Part 2 of the series, “How Shall I Then Live?”
To become a US Navy SEAL, one must undergo such rigorous training and screening that the majority never complete the process. If one can survive to the end without quitting or being carried off, that person is a Navy SEAL. There’s one part of the process called “drown-proofing,” in which the instructors bind the hands behind the back, tie the feet together, and dump the person into a 9-foot-deep pool. The mission is to survive until the end of the exercise.
Most cadets who attempt drown-proofing fail. Upon being tossed into the water, many panic and scream to be lifted back out. Others struggle until they slip underwater, lose consciousness, and are rescued. Some must be resuscitated.
Yet some trainees make it. They do so because they understand an important yet counter-intuitive lesson: the more one struggles to keep one’s head above water, the more likely one is to sink. With the arms and legs bound, it’s impossible to stay at the surface for long. Attempts to keep afloat will only lead to sinking faster. The trick is to stop struggling, let go of the will to fight this out, and relax. One must simply sink to the bottom of the pool. Once at the bottom, a firm push off the pool floor regains the surface. There one quickly grabs a quick breath of air and starts the whole process over again.
Surviving drown-proofing requires no superhuman strength or endurance, or even knowing how to swim (although swimming is critical for other parts of the training). Instead, it requires the ability to not swim. Instead of resisting the physics that will soon kill, the survivor must surrender to them and use them to save his or her own life. The more one panics or struggles, the more likely one is to deplete the body’s oxygen, fall unconscious and perhaps drown. The survival instinct is turned against the one who would survive. The more intense the desire to breathe, the less one will be able to breathe. The more intense the will to live, the greater the chance of dying.
In the last post on this topic, I identified a consuming love for our God as the greatest priority in life, and as the means to illuminate the path to true discipleship. This illustration of “drown-proofing” illustrates the second most important priority by which a true new covenant disciple must live every day: to be crucified to oneself in thinking and living (see Luke 9:23-24 and Galatians 2:20). Jesus stated in no uncertain terms that if any person would follow Him – be a disciple – that person must deny themselves and take up the cross of death to all that is of the self. See prior posts on this topic.
Jesus did not instruct us to strive to be crucified, for to strive is to rely on the self, the flesh, the ego. We cannot crucify ourselves; we can only submit to the process, presenting ourselves to our God for His crucifying work. Like stopping the struggle and yielding to the drown-proofing challenge, one must crucify the self by letting go, ceasing the striving against self. The crucified life is letting God kill the self, yielded in quiet trust and submission. No wiggling and squirming. No negotiating or seeking to retain some control. Relinquishing the self every day, sinking in humble submission, pushing off the bottom and into the oxygen of the Holy Spirit’s life inside.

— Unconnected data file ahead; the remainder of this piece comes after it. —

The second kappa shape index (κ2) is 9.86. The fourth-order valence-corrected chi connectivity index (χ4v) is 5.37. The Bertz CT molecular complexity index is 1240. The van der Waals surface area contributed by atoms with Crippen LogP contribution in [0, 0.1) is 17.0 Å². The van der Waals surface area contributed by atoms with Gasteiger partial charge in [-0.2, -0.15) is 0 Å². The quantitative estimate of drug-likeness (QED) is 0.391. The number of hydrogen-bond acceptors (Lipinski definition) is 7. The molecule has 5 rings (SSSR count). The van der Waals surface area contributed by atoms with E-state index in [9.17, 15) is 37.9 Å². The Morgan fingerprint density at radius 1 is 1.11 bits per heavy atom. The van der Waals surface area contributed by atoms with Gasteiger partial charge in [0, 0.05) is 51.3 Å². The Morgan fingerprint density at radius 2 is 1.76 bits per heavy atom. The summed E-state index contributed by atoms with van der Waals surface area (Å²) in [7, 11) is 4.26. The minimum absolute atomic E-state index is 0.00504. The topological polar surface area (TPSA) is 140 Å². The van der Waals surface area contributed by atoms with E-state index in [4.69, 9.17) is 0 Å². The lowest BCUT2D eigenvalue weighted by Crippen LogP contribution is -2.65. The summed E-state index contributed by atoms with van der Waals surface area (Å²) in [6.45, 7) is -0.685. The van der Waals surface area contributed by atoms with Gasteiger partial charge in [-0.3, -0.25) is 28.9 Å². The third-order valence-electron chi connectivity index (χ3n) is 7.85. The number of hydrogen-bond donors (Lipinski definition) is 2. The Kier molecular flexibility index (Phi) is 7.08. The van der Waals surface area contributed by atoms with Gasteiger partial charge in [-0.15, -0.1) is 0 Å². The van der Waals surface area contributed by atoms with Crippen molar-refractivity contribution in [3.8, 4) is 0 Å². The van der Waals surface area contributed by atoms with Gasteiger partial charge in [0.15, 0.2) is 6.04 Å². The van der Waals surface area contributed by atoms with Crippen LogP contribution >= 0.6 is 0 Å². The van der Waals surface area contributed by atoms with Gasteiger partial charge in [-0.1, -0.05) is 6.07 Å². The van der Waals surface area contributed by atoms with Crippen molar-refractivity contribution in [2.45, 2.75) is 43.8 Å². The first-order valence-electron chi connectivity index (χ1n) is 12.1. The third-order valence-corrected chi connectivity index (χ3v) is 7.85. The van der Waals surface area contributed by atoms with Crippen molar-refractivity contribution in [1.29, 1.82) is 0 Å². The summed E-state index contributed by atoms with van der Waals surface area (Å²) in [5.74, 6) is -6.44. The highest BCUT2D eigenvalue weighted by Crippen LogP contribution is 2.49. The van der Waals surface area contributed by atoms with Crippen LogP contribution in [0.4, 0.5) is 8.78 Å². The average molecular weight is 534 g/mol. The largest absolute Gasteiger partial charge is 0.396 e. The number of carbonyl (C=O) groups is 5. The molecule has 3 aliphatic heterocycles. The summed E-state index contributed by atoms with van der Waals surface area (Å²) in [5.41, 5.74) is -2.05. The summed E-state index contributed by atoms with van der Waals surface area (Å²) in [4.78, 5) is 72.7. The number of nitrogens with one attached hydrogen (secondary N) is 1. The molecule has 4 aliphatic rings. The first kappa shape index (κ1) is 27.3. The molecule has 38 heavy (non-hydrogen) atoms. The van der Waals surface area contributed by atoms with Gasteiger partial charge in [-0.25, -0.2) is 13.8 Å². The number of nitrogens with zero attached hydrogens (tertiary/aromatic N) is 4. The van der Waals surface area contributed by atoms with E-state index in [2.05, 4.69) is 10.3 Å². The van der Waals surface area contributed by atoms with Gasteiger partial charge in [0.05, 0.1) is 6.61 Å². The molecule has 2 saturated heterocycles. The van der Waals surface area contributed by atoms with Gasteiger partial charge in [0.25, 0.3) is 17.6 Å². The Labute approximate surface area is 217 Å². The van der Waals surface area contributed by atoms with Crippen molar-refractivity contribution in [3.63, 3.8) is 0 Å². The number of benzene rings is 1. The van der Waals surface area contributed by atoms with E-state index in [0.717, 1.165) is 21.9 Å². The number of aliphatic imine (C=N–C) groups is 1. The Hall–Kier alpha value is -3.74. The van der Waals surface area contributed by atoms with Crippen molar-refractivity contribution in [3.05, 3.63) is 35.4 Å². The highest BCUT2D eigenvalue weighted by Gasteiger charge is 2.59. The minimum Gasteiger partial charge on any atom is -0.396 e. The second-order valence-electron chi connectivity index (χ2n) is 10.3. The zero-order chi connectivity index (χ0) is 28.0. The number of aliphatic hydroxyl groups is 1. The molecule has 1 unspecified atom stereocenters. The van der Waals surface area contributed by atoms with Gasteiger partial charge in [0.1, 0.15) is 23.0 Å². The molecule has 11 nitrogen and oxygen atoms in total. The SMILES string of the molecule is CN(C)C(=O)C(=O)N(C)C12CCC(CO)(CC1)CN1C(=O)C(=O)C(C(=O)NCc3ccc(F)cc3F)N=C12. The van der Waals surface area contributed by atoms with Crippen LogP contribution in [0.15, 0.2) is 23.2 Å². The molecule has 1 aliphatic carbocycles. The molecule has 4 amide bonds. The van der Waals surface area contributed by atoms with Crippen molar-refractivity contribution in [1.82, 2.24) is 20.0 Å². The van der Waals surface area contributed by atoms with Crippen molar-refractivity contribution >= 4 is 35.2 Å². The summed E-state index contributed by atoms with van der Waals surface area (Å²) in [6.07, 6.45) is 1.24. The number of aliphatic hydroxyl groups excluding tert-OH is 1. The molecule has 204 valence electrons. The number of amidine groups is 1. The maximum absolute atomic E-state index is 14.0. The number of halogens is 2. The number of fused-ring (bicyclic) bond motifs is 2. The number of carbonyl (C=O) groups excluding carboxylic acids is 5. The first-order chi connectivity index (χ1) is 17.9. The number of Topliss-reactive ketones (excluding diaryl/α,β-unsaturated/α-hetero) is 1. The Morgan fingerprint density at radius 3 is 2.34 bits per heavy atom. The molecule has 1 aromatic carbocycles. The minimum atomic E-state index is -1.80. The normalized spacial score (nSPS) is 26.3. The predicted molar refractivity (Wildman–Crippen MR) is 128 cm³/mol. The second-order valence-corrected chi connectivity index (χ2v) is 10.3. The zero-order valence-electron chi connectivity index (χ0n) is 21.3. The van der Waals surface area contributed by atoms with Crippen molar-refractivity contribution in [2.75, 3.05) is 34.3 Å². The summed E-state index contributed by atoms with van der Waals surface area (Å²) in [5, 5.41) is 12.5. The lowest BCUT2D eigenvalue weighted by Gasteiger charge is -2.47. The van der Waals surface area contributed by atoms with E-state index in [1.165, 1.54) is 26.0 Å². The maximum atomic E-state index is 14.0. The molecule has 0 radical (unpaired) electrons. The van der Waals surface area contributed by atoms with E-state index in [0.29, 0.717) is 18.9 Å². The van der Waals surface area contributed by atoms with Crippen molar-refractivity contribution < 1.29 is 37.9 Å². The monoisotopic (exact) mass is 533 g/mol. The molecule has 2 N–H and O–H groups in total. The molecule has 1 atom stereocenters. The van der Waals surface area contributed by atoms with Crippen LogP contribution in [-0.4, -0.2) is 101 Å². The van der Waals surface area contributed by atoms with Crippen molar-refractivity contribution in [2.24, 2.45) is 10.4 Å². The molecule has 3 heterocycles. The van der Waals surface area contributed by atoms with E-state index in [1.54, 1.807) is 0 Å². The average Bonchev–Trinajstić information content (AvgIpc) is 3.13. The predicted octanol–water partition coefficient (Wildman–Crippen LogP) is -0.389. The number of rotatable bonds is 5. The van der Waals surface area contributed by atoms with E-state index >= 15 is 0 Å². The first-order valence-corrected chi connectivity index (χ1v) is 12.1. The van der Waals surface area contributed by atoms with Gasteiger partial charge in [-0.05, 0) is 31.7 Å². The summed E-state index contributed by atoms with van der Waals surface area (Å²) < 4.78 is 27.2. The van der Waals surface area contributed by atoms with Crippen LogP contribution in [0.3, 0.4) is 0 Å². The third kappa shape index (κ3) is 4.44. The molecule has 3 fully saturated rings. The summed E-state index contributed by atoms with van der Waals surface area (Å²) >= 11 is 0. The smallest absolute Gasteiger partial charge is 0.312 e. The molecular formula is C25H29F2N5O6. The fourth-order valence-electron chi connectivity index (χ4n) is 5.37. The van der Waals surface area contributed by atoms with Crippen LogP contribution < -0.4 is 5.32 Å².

There is a third important priority for effective new covenant living that will illuminate life as true disciples of Jesus. That is to live one’s life out of a united heart (Psalm 86:10). There is no division in the life a true disciple; life is unified in terms of focus, purpose, practice, and chronology. There is one focus in life to the exclusion of all others – it is God. There is one purpose in life to the exclusion of all others – love and worship for Him from one’s entire being. There is one practice in life that overrules and controls all other practices – to be crucified in thinking and living. There is only one chronological framework now –eternal life, which has already started and is lived daily here on earth.
The life of the disciple is truly only possible when it is lived not by the person but by the Holy Spirit who lives in the disciple. To abide any priority that exceeds these priorities – loving God above all loves, denying self and dying to the self in all areas of living, and living an undivided life united by the Holy Spirit within – is to live an un-discipled life. In light of the salvation we have in Christ and the Holy Spirit alive within, this un-discipled life would be functionally godless living.
“Anyone who loves their father or mother more than me is not worthy of me; anyone who loves their son or daughter more than me is not worthy of me. Whoever does not take up their cross and follow me is not worthy of me. Whoever finds their life will lose it, and whoever loses their life for my sake will find it.” – Jesus Christ, as quoted in Matthew 10:37-39